Hokey religions and ancient weapons are no match for a good blaster at your side,” Han Solo told Luke Skywalker in the 1977 Star Wars. He was right–not least because light sabers, like the famous laser sword Skywalker wielded, would never work.

Laser beams are made of light, and they continue until they hit something. They cannot be fashioned into sword blades a mere 2 feet long. A bigger problem: Swords made of light would pass right through one another. Instead of having a swordfight, they would slice each other immediately in half.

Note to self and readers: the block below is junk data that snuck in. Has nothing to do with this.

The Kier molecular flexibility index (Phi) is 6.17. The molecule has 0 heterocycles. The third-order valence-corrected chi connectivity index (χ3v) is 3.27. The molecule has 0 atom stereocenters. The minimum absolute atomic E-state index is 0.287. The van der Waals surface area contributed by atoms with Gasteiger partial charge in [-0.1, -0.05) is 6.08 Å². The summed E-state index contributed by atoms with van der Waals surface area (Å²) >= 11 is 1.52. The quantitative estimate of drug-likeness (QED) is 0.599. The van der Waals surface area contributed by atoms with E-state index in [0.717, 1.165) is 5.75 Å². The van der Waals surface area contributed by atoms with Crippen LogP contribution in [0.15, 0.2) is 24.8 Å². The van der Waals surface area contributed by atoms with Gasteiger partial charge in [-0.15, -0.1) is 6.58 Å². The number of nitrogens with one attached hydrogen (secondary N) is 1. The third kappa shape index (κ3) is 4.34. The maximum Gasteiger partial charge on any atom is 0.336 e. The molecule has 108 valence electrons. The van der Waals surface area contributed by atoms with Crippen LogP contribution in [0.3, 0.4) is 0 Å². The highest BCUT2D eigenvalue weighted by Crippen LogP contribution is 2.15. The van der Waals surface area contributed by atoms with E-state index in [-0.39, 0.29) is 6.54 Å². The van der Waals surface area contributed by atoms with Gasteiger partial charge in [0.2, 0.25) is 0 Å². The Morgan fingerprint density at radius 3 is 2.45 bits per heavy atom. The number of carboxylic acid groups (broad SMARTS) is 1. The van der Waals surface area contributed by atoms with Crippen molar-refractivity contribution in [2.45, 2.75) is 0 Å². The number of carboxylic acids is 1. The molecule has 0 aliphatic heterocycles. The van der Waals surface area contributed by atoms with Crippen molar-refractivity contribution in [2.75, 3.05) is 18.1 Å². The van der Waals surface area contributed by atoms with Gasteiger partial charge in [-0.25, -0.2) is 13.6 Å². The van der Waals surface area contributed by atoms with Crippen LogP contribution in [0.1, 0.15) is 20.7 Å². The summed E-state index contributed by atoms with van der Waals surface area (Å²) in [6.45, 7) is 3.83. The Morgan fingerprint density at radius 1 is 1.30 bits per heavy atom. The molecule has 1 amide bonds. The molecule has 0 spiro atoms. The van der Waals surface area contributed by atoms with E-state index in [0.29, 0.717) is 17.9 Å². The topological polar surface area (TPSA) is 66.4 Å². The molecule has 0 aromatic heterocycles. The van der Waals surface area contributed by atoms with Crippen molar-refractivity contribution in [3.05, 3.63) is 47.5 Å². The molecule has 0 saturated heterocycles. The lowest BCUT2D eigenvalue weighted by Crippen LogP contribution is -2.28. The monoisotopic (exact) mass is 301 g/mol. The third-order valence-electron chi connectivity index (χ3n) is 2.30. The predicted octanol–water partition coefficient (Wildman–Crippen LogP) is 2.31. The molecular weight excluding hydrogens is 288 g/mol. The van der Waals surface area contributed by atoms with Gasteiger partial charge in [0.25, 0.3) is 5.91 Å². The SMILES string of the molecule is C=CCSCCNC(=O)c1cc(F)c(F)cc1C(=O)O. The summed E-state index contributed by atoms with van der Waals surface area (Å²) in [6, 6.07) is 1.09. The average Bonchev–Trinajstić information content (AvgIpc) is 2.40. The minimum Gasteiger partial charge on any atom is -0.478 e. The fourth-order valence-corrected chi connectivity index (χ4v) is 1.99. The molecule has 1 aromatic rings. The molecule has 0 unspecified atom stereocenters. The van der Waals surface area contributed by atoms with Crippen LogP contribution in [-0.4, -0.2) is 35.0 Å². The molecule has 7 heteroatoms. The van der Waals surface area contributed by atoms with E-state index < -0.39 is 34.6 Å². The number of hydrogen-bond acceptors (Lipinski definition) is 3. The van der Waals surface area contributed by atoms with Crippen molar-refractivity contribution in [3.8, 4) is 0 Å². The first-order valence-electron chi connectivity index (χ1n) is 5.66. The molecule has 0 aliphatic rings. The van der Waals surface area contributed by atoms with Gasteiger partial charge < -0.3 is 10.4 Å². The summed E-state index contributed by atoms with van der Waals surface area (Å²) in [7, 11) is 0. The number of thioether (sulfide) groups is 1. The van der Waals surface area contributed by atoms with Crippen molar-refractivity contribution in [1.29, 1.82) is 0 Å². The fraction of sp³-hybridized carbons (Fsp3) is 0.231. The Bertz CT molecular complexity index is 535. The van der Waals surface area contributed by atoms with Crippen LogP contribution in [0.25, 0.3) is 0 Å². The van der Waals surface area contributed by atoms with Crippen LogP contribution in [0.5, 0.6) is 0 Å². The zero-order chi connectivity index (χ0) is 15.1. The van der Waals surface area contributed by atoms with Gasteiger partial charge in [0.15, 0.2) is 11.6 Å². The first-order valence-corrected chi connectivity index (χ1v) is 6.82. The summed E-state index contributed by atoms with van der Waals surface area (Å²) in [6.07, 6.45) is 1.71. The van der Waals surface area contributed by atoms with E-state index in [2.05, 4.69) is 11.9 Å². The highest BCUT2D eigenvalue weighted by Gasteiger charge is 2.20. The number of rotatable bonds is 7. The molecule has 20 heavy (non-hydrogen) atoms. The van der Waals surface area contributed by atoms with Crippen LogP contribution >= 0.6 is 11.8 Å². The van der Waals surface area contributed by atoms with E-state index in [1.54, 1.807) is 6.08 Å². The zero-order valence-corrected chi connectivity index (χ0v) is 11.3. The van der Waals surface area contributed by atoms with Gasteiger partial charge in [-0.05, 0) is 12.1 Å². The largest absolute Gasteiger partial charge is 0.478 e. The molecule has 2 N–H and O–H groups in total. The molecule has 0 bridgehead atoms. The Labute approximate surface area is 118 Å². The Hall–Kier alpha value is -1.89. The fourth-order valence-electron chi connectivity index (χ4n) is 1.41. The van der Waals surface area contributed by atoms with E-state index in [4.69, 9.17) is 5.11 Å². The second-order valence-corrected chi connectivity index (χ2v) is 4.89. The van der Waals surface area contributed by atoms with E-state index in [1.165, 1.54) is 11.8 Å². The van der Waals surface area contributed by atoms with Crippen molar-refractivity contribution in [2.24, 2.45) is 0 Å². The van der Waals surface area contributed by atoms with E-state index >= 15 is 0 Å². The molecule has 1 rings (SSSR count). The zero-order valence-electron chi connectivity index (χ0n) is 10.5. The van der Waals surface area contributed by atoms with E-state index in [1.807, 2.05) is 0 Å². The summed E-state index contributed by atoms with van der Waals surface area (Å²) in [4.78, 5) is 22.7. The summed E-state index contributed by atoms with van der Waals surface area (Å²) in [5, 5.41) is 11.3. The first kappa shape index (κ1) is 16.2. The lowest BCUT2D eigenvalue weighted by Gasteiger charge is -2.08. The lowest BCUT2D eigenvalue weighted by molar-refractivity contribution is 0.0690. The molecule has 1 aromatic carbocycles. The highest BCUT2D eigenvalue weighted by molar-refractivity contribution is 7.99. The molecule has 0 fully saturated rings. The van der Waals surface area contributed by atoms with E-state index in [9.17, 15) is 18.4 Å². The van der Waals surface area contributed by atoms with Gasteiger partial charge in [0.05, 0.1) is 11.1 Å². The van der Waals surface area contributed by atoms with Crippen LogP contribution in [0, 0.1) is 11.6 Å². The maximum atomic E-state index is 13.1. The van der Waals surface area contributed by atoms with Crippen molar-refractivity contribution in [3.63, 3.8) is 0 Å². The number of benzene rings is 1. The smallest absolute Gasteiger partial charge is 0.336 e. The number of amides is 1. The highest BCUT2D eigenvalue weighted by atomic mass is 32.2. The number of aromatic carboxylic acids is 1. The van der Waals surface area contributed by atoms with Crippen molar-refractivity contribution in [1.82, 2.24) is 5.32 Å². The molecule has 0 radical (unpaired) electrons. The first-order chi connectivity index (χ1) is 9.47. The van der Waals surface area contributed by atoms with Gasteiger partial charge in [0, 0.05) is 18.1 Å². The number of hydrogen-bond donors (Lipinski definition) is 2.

In fact, the photon, or light particle, is renowned in quantum physics for its standoffish refusal to interact with anything. MIT’s Frank Wilczek, a 2004 Nobel Laureate in Physics, has joked that instead of photons, perhaps lightsabers are made of gluons–quantum particles that stick together with ease. These would not pass through one another, although they might explode.

“The combination of medieval chivalry and modern lethal technology is pretty ridiculous,” says Wilczek. “In real history, gunpowder–or even good crossbows–pretty much put knights out of business.”

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